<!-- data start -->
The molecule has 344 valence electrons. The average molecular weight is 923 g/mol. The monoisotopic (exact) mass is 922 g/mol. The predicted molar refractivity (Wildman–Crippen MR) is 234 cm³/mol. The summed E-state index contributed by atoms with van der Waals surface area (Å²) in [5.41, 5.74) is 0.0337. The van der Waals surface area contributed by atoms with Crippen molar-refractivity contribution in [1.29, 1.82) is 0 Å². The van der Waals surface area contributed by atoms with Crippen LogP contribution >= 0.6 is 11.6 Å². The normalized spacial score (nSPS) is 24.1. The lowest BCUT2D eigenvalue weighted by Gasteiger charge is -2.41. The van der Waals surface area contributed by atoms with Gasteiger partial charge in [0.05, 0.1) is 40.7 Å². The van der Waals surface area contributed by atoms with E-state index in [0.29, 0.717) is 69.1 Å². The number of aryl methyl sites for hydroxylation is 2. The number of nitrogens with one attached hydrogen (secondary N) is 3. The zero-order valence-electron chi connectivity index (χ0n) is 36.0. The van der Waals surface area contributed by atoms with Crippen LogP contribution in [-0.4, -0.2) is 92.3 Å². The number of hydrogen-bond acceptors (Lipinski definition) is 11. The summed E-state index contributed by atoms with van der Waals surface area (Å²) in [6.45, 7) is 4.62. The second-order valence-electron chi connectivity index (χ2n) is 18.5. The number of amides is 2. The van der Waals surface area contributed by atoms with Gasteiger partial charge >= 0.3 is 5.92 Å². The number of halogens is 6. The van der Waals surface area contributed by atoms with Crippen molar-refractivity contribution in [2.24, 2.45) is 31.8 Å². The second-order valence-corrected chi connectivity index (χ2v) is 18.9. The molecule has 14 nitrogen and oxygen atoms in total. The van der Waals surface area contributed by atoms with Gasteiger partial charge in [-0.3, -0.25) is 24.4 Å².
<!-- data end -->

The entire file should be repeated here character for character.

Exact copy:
The molecule has 344 valence electrons. The average molecular weight is 923 g/mol. The monoisotopic (exact) mass is 922 g/mol. The predicted molar refractivity (Wildman–Crippen MR) is 234 cm³/mol. The summed E-state index contributed by atoms with van der Waals surface area (Å²) in [5.41, 5.74) is 0.0337. The van der Waals surface area contributed by atoms with Crippen molar-refractivity contribution in [1.29, 1.82) is 0 Å². The van der Waals surface area contributed by atoms with Crippen LogP contribution >= 0.6 is 11.6 Å². The normalized spacial score (nSPS) is 24.1. The lowest BCUT2D eigenvalue weighted by Gasteiger charge is -2.41. The van der Waals surface area contributed by atoms with Gasteiger partial charge in [0.05, 0.1) is 40.7 Å². The van der Waals surface area contributed by atoms with E-state index in [0.29, 0.717) is 69.1 Å². The number of aryl methyl sites for hydroxylation is 2. The number of nitrogens with one attached hydrogen (secondary N) is 3. The zero-order valence-electron chi connectivity index (χ0n) is 36.0. The van der Waals surface area contributed by atoms with Crippen LogP contribution in [-0.4, -0.2) is 92.3 Å². The number of hydrogen-bond acceptors (Lipinski definition) is 11. The summed E-state index contributed by atoms with van der Waals surface area (Å²) in [6.45, 7) is 4.62. The second-order valence-electron chi connectivity index (χ2n) is 18.5. The number of amides is 2. The van der Waals surface area contributed by atoms with Gasteiger partial charge >= 0.3 is 5.92 Å². The number of halogens is 6. The van der Waals surface area contributed by atoms with Crippen molar-refractivity contribution in [2.24, 2.45) is 31.8 Å². The second-order valence-corrected chi connectivity index (χ2v) is 18.9. The molecule has 14 nitrogen and oxygen atoms in total. The van der Waals surface area contributed by atoms with Gasteiger partial charge in [-0.3, -0.25) is 24.4 Å².